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Cultural references to the envelope

The enchanted post of Don Quixote

Don Quixote - Cervantes (Wordsworth Classics: Translated by P.A. Motteux)

How about the written envelope (sobrescrito) of Teresa’s letter to her husband Sancho Panza which Don Quixote read?

Don Quixote - Cervantes (Wordsworth Classics: Translated by P.A. Motteux)

In came the page that had carried the letters and the presents to Theresa Panza. The Duke and Duchess were overjoyed to see him returned, having a great desire to know the success of his journey. They inquired of him accordingly; but he told them that the account he had to give them could not well be delivered in public, nor few words; and therefore begged their graces would be pleased to take it in private, and in the meantime entertain themselves with those letters. With that, taking out two, he delivered them to her grace. The superscription of the one was, "These for my Lady Duchess of I do not know what place"; and the direction on the other thus, "To my husband Sancho Panza, Governor of the isle Barataria, whom Heaven prosper as many or more years than me".

The Cervantes Institute version implies that this letter was in an envelope; other versions and translations speak of \"sobrescrito\", understood as a mere text or address written on the letter or folded sheet of paper. It seems unlikely that in 1605 - year of the first edition of Don Quixote - he should speak of envelopes. In any case, the \"sobre\" (envelope) - invention to hold, preserve and carry the letter and its address - came to fulfil a role which the simple folded sheet of paper did not cover and which in those days the post needed. Likewise Don Quixote, who had accomplished his first journey without a squire, could do no more than search for a squire for the rest of his adventures. Things don't end there: if to speak of envelopes is to speak of post, the logic of Don Quixote takes our knight-errant to codemn his squire, in the case of the post, in the same way as in the adventure of the windmills: \"Sancho, you are the greatest ignorant fool on earth, as you are not convinced that this post is enchanted\"(Part II, LVII).Don Quixote the visionary was thus anticipating everything that today represents the post; suffice it to take a look in the colourful postal world to agree with the mad Don Quixote as opposed to his ignorant squire.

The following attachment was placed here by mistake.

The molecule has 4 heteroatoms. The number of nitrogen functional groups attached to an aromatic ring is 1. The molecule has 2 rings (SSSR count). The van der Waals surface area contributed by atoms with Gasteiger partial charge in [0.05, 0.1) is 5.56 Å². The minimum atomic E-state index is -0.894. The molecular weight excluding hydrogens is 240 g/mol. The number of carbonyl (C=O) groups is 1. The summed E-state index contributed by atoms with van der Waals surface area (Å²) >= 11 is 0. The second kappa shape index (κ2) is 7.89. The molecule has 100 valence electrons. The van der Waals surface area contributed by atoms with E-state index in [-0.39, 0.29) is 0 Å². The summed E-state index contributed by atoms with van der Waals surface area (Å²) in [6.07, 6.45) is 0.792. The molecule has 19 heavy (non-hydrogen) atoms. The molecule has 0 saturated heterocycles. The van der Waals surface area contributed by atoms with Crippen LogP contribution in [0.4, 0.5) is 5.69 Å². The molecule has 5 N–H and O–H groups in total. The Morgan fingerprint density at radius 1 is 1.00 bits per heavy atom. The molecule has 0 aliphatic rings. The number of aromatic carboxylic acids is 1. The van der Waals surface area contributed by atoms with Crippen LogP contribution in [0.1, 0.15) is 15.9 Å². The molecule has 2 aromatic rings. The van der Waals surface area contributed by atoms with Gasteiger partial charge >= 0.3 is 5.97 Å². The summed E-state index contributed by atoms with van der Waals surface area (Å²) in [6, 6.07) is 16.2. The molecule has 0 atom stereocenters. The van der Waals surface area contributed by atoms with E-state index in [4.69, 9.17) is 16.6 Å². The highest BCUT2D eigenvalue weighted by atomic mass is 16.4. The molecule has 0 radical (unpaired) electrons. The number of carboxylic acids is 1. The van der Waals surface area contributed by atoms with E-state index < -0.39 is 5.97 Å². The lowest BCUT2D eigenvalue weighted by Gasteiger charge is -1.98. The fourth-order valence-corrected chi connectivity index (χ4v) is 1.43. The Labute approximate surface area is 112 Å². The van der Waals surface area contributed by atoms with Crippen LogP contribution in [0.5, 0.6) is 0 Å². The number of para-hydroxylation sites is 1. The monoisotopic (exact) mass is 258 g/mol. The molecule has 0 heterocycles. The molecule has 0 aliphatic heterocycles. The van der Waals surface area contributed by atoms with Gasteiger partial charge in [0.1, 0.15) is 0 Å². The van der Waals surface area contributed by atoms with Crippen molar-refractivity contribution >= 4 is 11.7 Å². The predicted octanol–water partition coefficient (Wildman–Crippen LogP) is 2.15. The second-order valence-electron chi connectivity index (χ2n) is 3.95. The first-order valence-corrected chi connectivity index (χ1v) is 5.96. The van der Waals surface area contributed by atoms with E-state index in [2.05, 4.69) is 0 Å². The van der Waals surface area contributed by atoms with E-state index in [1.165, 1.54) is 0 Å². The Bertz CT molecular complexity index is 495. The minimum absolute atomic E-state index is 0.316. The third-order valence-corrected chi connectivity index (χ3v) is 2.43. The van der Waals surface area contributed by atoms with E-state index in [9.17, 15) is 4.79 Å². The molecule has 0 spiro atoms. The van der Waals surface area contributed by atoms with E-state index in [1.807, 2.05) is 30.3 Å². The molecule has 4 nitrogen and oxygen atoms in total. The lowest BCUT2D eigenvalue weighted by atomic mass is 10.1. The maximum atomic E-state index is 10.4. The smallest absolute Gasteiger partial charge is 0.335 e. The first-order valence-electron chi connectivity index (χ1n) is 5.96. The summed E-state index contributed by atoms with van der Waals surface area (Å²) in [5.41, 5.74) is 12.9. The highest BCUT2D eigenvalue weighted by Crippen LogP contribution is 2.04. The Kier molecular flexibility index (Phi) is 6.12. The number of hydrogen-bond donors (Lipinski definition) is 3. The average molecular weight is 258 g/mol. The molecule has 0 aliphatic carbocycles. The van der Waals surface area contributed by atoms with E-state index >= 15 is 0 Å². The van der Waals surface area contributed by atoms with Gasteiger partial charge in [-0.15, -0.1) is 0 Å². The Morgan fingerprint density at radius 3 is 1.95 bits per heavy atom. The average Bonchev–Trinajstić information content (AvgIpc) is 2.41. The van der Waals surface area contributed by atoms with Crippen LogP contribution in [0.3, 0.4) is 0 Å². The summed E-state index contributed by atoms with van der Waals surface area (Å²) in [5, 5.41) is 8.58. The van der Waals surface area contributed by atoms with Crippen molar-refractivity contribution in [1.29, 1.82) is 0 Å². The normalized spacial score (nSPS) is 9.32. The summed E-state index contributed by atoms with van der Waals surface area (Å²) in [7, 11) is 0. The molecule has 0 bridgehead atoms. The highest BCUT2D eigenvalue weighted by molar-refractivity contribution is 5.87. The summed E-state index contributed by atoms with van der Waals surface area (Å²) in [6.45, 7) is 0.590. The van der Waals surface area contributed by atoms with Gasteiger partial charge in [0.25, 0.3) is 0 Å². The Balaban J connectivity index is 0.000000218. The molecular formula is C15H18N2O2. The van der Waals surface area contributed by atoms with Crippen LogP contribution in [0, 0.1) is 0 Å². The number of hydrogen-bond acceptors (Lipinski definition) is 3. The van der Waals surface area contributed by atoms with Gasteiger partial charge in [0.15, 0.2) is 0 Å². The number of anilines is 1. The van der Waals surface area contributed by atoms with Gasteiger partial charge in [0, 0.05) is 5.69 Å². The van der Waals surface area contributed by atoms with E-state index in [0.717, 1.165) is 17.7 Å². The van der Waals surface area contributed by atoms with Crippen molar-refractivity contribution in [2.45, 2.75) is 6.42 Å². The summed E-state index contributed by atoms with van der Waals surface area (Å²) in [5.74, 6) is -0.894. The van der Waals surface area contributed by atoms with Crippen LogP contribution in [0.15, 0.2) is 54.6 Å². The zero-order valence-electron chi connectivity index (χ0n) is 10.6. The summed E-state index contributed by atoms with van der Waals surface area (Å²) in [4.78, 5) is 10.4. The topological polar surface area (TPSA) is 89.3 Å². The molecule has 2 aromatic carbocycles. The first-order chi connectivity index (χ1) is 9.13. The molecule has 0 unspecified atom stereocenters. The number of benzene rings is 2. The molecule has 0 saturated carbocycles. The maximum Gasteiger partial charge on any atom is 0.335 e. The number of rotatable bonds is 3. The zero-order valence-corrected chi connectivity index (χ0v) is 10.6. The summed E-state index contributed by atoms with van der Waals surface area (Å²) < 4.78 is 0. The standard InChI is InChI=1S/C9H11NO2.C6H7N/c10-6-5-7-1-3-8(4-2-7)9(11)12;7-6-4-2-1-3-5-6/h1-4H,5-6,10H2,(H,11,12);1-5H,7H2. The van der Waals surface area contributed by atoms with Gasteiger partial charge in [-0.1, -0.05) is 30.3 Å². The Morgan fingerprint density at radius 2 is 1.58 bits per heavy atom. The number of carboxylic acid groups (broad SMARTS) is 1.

* - and so she gave a roll and a couple of eggs to a young friar who could write, and he penned two letters for Teresa Panza (II, L)."""

Index of: Envelopes

Envelopes

National and international associations, through their organizations, publications and congresses, are witnesses to the reality, to the evolution of the world of the envelope and its manufacturers.

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Evolution and history

  1. The origin of envelope
    • The French term "enveloppe" (and its English version "envelope") suggests the idea of "enveloping" or wrapping, while the Spanish word "sobre" (envelope) comes from the word "sobrescrito" (written over) or text which identified the addressee on the closed letter itself.
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Cultural references to the envelope

The envelope is, if not the most universal of tools, certainly one of the most generalised signs of our culture.

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The language of envelopes

Envelopes communicate

The main aim of a designer or marketing professional is to make sure that the reply envelope relates two key messages "open me!" and "respond."

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